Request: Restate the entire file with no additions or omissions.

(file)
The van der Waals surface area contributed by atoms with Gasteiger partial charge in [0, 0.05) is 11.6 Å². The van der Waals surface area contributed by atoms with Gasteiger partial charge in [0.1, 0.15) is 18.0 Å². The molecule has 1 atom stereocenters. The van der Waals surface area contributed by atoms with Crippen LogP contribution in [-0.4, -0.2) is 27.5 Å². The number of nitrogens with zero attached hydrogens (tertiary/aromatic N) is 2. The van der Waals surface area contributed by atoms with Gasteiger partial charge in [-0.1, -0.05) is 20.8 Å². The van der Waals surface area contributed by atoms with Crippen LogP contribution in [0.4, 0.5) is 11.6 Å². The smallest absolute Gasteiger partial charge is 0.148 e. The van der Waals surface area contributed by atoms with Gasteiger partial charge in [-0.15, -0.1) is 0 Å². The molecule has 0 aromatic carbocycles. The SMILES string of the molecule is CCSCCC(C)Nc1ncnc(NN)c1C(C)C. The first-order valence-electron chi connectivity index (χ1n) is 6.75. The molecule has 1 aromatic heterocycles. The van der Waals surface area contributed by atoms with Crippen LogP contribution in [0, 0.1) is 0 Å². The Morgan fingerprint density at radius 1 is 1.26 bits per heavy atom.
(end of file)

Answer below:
The van der Waals surface area contributed by atoms with Gasteiger partial charge in [0, 0.05) is 11.6 Å². The van der Waals surface area contributed by atoms with Gasteiger partial charge in [0.1, 0.15) is 18.0 Å². The molecule has 1 atom stereocenters. The van der Waals surface area contributed by atoms with Crippen LogP contribution in [-0.4, -0.2) is 27.5 Å². The number of nitrogens with zero attached hydrogens (tertiary/aromatic N) is 2. The van der Waals surface area contributed by atoms with Gasteiger partial charge in [-0.1, -0.05) is 20.8 Å². The van der Waals surface area contributed by atoms with Crippen LogP contribution in [0.4, 0.5) is 11.6 Å². The smallest absolute Gasteiger partial charge is 0.148 e. The van der Waals surface area contributed by atoms with Gasteiger partial charge in [-0.15, -0.1) is 0 Å². The molecule has 0 aromatic carbocycles. The SMILES string of the molecule is CCSCCC(C)Nc1ncnc(NN)c1C(C)C. The first-order valence-electron chi connectivity index (χ1n) is 6.75. The molecule has 1 aromatic heterocycles. The van der Waals surface area contributed by atoms with Crippen LogP contribution in [0, 0.1) is 0 Å². The Morgan fingerprint density at radius 1 is 1.26 bits per heavy atom.